This would be the most important dig of her career. There was an unknown civilization behind that wall, she was sure of it. A dead one, of course. But she, Research Manager Lee, would be the one to drag it out into the light.
Taking one step back, her gaze still locked on that wall, she finally turned. Angling her head towards the massive hover lifts that sat along the back of the cavern and allowed people to ascend to the surface above, she wondered where Ensign Weatherby had gotten to.
If he wasn’t careful, he’d miss this historic moment. The moment when they would open a door into the past….
He brought a hand up and wiped it over his helmet. The atmosphere of this old moon was unpredictable. Though there wasn’t enough air to breathe, condensation kept covering every surface. His EV suit was slicked with it. If his superiors had opted for better equipment, the suit would be able to auto adjust to the condensation, and evaporate it clean off every surface.
But his superiors had not opted for better equipment. To them, this was just another dig. Important for archaeological purposes, but essentially a distraction.
Tensions were building within the Alliance. Before he’d left for this dig, he’d heard a few reports of skirmishes in the Calcore Sector. He hadn’t joined the Academy to be sent on babysitting missions like this. Plus, Research Manager Lee was enough of a ball breaker that she could look after herself. She didn’t need a full contingent of Star Forces personnel just to hold her scaffolding.
Bringing a hand up, Weatherby tried to clean the visor of his helmet again. Spreading his fingers, he angled his hand until the palm of his EV suit could scoop away the condensation on his visor. There were grip sensors sewn into the pads of his gloves that helped him pick up things in this otherwise cumbersome suit. They were perfect for clearing his visor, though the effect didn’t last.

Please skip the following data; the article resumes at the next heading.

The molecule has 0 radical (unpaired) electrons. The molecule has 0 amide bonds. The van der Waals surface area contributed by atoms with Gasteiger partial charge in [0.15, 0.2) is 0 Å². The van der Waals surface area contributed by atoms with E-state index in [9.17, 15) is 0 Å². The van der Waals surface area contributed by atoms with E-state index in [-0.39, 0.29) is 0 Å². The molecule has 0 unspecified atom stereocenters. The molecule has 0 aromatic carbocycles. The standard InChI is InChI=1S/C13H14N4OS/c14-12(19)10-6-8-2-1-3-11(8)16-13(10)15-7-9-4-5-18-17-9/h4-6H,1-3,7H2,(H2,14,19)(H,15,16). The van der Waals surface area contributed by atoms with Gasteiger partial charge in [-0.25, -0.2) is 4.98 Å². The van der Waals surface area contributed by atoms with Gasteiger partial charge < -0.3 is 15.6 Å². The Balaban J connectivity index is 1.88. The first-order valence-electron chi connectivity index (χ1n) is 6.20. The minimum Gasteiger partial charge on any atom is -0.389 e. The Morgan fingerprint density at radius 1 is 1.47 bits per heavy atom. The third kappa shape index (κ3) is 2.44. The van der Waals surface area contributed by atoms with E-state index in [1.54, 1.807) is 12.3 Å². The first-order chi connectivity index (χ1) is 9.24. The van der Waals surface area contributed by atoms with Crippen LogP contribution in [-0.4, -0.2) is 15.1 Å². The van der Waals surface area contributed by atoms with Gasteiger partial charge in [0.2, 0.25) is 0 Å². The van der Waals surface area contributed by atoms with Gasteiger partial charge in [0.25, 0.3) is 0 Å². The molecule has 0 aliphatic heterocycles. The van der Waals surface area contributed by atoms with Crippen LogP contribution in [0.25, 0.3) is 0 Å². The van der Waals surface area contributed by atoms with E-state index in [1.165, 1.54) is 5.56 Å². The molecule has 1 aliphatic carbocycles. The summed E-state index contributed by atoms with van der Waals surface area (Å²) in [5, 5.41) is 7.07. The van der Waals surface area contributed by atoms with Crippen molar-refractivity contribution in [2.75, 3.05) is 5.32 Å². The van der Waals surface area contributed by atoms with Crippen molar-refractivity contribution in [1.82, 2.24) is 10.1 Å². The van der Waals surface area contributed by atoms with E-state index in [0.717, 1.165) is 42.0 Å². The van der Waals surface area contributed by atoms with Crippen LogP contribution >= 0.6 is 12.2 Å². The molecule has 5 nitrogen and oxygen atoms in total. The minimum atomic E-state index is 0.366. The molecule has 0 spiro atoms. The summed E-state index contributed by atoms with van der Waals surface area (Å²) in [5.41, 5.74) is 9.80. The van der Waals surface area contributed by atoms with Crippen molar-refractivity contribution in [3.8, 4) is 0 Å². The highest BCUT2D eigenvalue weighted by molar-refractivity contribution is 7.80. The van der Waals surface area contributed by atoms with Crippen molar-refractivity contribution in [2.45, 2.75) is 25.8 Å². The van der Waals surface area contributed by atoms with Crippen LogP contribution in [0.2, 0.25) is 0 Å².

“Christ,” he spat, voice twisting with bitter frustration. Christ, he didn’t want to be here.
He petulantly kicked at a rock by his feet. Though the move was angry, it wasn’t powerful, and yet he pulverized the rock, and it scattered fine particles of white-gray dust over his reinforced boot. He watched the dust scatter over the rounded surface of his shoe and fall back to the ground.
Then that goddamned condensation made it almost impossible to see again.
He was on the dark side of this moon. Though there was a star in this solar system, this damn rock turned so slowly you barely got to see it.
Technically his suit had an inbuilt light source lodged into the center of his chest that could be activated with a tap. Well, his was acting up. It kept blinking on and off, sending bursts of powerful illumination scattering out over this rocky wasteland with the erratic pulse of a guttering candle.
He swore again. He even tipped his head back, clenched his teeth, and let out a stifled scream.
When he let his head drop, he saw something. Just at the corner of his vision, maybe 20 meters away.
Then the light on his suit went out completely.
His rational mind told him he’d probably seen another member of his crew – some other poor soul who’d been ordered around by Manager ball-breaker Lee.
Still, he couldn’t deny the pulse of nerves that tore up his back. His fingers and toes tingled with a quick shot of adrenaline.
He waited for his light to turn back on.
Something scampered towards Ensign Weatherby. His suit was too old to pick up the sound of its erratic quick movements as it flung itself over the soft ground.
It was just another dark shape on a black night.
Weatherby took a step back, and his light flickered back on.
The creature was upon him. It latched its claws into his chest and ripped his suit from his body, reaching in for the flesh beneath.
Lieutenant Commander Nathan Shepherd
Christ, I was bored out of my skull.
I shouldn’t be. This was the first rest I’d had in over two months. We’d docked with the Argus Service Cluster – a group of interconnected fueling stations orbiting the Central Ruling Planet. CRP housed the galactic House of Lords and Ladies and every center of trade and scientific excellence in the Milky Way. It was also the home planet to the Star Forces Academy.
I’d graduated from that very Academy almost 7 years ago now. I’d climbed quickly through the ranks of the Star Forces. Somehow. It was still a surprise to me that I was a lieutenant commander at my age.